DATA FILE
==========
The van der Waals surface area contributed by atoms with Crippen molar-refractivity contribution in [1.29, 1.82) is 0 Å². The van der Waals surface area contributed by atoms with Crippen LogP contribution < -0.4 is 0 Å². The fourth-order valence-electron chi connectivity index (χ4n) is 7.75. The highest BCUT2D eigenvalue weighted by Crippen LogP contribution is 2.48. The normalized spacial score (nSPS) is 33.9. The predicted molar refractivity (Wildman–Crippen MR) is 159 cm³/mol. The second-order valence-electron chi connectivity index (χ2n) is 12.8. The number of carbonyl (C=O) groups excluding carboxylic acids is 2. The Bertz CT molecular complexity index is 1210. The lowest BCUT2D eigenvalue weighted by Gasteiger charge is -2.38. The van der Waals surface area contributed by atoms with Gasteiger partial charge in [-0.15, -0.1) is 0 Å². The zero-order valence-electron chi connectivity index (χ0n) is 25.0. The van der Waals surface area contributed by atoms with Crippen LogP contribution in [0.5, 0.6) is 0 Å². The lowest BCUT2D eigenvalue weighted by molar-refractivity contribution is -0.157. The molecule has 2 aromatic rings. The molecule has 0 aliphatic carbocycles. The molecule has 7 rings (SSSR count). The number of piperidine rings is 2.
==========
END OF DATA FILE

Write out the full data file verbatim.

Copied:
The van der Waals surface area contributed by atoms with Crippen molar-refractivity contribution in [1.29, 1.82) is 0 Å². The van der Waals surface area contributed by atoms with Crippen LogP contribution < -0.4 is 0 Å². The fourth-order valence-electron chi connectivity index (χ4n) is 7.75. The highest BCUT2D eigenvalue weighted by Crippen LogP contribution is 2.48. The normalized spacial score (nSPS) is 33.9. The predicted molar refractivity (Wildman–Crippen MR) is 159 cm³/mol. The second-order valence-electron chi connectivity index (χ2n) is 12.8. The number of carbonyl (C=O) groups excluding carboxylic acids is 2. The Bertz CT molecular complexity index is 1210. The lowest BCUT2D eigenvalue weighted by Gasteiger charge is -2.38. The van der Waals surface area contributed by atoms with Gasteiger partial charge in [-0.15, -0.1) is 0 Å². The zero-order valence-electron chi connectivity index (χ0n) is 25.0. The van der Waals surface area contributed by atoms with Crippen LogP contribution in [0.5, 0.6) is 0 Å². The lowest BCUT2D eigenvalue weighted by molar-refractivity contribution is -0.157. The molecule has 2 aromatic rings. The molecule has 0 aliphatic carbocycles. The molecule has 7 rings (SSSR count). The number of piperidine rings is 2.